Researching health information online: Recognize your limitations
There are certain situations in my life where I feel really stupid. One is when CNBC’s Squawk Box senior economics reporter Steve Liesman discusses the bond market. While I recognize the words he uses as English grammar, I find almost every word to be incomprehensible gibberish. Recently, he informed me that “given the Feds propensity towards quantitative easing in Q4 the 10 year yield could hit 3%.” I think that has something to do with money, and I have a suspicion that it might be important.
Another situation in which I am humbled and forced to recognize my own ignorance is when I get my oil changed. I know nothing about cars. It’s just not my thing. About half way through the visit the mechanic comes out with this round thing in his hand. He tells me it’s an air filter. He also tells me based on my past record at the Jiffy Lube that I am due to have it replaced. I realize that I do not know the current recommendations for air filter maintenance on a Jeep. While examining the filter with the mechanic I am unable to determine if the level of grime meets the criteria for replacement. Being totally honest, I am not even sure it is really an air filter or even a car part.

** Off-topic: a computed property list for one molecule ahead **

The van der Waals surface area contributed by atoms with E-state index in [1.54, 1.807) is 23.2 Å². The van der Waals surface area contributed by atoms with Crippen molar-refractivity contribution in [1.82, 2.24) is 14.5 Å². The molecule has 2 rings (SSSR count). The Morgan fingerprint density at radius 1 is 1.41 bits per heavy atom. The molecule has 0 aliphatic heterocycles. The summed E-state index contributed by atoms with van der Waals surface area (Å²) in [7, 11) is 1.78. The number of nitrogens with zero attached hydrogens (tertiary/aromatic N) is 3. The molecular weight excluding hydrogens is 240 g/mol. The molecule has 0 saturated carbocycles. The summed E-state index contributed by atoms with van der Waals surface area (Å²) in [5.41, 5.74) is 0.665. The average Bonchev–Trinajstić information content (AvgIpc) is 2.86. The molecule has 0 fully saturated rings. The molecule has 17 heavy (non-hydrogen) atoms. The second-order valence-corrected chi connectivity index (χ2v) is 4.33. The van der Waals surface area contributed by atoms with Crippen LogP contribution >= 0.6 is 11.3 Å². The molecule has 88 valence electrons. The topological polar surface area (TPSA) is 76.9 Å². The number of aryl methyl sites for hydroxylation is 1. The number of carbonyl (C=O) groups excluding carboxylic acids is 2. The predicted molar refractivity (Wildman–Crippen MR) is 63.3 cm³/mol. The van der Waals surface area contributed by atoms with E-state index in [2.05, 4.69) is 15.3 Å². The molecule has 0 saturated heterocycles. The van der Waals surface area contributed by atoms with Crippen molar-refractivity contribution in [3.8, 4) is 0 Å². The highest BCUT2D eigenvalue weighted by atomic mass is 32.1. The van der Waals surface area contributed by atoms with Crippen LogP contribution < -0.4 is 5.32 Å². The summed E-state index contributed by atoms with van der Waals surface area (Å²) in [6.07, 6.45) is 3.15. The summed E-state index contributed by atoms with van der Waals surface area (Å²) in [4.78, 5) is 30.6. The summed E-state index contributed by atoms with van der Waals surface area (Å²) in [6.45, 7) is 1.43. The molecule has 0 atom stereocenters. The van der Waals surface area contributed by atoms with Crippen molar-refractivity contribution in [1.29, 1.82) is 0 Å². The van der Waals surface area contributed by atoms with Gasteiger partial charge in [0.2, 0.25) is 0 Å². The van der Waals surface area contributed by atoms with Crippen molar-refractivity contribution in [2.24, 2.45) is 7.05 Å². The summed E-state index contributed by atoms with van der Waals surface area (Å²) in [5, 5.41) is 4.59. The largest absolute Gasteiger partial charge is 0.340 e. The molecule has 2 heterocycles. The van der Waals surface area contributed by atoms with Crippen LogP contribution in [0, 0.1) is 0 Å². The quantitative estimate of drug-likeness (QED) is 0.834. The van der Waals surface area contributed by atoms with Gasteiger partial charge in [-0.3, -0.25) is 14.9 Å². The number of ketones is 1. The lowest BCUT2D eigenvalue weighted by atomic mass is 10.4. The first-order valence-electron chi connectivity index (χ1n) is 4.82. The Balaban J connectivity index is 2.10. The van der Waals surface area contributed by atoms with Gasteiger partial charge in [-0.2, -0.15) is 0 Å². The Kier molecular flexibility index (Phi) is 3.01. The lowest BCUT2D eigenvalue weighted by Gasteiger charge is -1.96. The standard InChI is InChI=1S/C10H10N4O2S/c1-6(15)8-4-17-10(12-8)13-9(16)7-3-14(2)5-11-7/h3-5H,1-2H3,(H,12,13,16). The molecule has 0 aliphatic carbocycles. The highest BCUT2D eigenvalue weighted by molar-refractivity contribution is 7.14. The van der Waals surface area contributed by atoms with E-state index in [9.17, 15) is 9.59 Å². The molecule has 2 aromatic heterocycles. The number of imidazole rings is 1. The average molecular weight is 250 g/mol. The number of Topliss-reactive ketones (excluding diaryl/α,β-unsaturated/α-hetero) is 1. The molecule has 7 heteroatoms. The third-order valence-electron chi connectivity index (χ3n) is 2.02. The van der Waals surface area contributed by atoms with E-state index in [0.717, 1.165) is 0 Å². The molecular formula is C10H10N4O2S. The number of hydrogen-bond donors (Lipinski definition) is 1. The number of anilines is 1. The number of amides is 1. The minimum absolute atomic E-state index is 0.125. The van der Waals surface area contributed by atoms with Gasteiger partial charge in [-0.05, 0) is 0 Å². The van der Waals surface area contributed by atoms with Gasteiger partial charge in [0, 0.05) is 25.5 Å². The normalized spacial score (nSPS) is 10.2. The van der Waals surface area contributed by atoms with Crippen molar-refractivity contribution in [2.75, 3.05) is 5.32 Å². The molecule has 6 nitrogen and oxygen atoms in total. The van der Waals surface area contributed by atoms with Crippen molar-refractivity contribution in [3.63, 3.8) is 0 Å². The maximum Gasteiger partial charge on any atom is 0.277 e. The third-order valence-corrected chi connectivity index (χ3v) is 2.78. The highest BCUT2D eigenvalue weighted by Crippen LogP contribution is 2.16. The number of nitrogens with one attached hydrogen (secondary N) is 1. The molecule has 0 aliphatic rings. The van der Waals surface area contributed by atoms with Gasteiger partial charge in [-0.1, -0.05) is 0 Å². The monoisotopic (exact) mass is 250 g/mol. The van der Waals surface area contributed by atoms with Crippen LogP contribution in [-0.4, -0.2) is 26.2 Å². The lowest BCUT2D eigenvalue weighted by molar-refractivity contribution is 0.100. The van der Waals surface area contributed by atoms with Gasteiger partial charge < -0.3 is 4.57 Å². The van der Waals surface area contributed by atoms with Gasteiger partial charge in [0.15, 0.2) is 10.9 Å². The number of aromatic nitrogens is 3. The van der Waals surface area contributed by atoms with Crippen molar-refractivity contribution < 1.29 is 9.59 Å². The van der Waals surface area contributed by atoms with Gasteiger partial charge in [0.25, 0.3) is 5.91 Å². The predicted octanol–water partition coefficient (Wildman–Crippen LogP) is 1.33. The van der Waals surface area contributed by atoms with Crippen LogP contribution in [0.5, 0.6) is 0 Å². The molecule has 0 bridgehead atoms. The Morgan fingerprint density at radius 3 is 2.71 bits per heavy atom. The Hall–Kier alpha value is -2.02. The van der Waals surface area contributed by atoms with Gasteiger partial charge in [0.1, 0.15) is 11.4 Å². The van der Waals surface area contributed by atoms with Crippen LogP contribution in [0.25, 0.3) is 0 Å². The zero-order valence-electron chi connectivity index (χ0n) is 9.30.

I am ok with this. I don’t have to know these things. We all have our areas of expertise, and there is nothing wrong with having to rely on others to get through life. Before spending the money though, I Googled the current recommendations for air filters. This was easily accessible material. It verified that based on my past history I was due for a replacement in the near future. This research helped guide my decision making. There was no misconception that I knew more than the mechanic. I used the information to ask better questions and to navigate through an area in my life in which I am uncomfortable. Ultimately, I made the decision based less on my research, but rather in my trust and confidence in the advice of the mechanic.
See on www.kevinmd.com